As business leaders, we can sometimes hear the term “go-to-market” and immediately think “marketing.” But that is only part of the equation and Sangram Vajre is here to tell us why.
He offers his unique take on go-to-market strategies (aka, bringing new products and new business to the market). He tells us about his four questions that help launch products, create ideal customers and gain a competitive advantage.
He explains the basics of a go-to-market strategy and how leaders can effectively begin using it to take their organization to the next level.
Here are some takeaways he shared:
1. There's a new role emerging in corporations.
It’s called the Head of Revenue Operations. This is a person that reports directly to the CEO or CFO and is constantly helping them know where to invest their next dollars.
For a CEO to ask the marketing team, ‘Hey, if I give you a dollar more, what would you do?’ The marketing team is going to say, ‘Well, I’m going to create more content or I’m going to add a designer or I’m going to run more ads.’
If you ask the same exact question to a sales leader, they’re going to say, ‘Oh, I’m going to hire a salesperson. Or I’m going to change the comp plan.’
But if you actually are thinking about where do you spend the money, it’s a role called the Head of Revenue Operations.
2. You have to be on the same page as your team or your go-to-market is broken.
Think about where you are, and without pushing, ask your team to go through one of Sangram’s assessments to determine where they think you are.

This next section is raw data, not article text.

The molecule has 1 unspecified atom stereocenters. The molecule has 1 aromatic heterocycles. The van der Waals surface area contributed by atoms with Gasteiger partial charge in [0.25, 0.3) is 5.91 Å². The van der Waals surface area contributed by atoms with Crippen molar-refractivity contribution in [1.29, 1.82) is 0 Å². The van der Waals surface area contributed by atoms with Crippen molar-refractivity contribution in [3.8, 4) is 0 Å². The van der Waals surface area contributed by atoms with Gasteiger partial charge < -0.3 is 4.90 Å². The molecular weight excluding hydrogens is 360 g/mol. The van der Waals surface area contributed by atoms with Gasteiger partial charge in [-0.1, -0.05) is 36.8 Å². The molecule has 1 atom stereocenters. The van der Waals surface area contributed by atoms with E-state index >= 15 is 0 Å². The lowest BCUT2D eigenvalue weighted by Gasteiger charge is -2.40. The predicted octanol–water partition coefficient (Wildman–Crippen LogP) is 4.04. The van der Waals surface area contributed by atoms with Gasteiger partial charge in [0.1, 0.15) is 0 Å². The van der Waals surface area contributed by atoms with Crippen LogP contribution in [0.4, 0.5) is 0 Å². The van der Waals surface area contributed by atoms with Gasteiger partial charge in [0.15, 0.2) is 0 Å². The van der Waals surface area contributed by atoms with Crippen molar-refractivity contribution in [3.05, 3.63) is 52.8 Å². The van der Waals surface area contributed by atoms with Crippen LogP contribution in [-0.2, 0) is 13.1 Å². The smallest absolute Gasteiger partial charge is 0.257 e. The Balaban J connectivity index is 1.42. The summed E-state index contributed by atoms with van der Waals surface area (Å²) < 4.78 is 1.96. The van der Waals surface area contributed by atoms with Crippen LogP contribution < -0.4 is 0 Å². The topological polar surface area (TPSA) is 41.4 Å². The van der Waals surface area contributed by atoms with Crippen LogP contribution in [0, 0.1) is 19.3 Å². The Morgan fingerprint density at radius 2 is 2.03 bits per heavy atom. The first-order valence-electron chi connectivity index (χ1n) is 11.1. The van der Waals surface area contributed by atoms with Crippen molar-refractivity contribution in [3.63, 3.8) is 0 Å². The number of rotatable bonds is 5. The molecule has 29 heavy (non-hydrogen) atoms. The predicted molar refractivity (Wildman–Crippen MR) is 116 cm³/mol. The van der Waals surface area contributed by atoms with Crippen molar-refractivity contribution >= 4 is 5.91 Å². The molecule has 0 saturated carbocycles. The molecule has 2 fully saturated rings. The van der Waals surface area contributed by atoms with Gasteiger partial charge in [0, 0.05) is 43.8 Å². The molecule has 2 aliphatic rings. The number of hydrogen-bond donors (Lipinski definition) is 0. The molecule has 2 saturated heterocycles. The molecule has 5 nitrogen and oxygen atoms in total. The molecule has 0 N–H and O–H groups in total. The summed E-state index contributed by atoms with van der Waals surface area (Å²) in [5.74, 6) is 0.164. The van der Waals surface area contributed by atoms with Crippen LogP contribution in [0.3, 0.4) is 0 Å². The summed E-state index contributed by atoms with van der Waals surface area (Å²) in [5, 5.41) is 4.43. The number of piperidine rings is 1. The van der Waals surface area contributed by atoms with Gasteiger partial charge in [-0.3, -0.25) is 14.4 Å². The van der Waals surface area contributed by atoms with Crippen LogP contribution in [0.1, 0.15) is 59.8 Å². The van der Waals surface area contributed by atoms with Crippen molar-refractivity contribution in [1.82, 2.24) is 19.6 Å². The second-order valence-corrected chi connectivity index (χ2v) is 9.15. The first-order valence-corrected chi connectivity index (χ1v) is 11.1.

If you can get the executive team to sit at a table and agree on what stage of business you’re at, then you can move on to the next stage.
Consider these four questions in your marketing, operations, velocity and expansions stages of your organization.
Who should you market to?
What do you need to operate effectively?
How can we scale our business?
How fast can we grow?
3. The executive team is always responsible for the go-to-market-strategy.
It’s not the marketers or the sales team – it should fall to those at the top to set the vision and work through the various stages of the business.
Each leader, in their own self assessment, should stop to think about where they are. And then, without pushing it, ask your executive team to sit down and say, ‘All right, let’s just go through the assessment on our own.’
And on themovebook.com, there are scorecards and templates that are available for download for this exercise.
If you can get your executive team to sit around the table and ask these questions and ask, ‘What stage of the business are we right now?’
And if you can get alignment on it, you are actually a business that can transform to the next stage. But if you can’t get alignment on that, you have problems that you need to face and focus on and address immediately.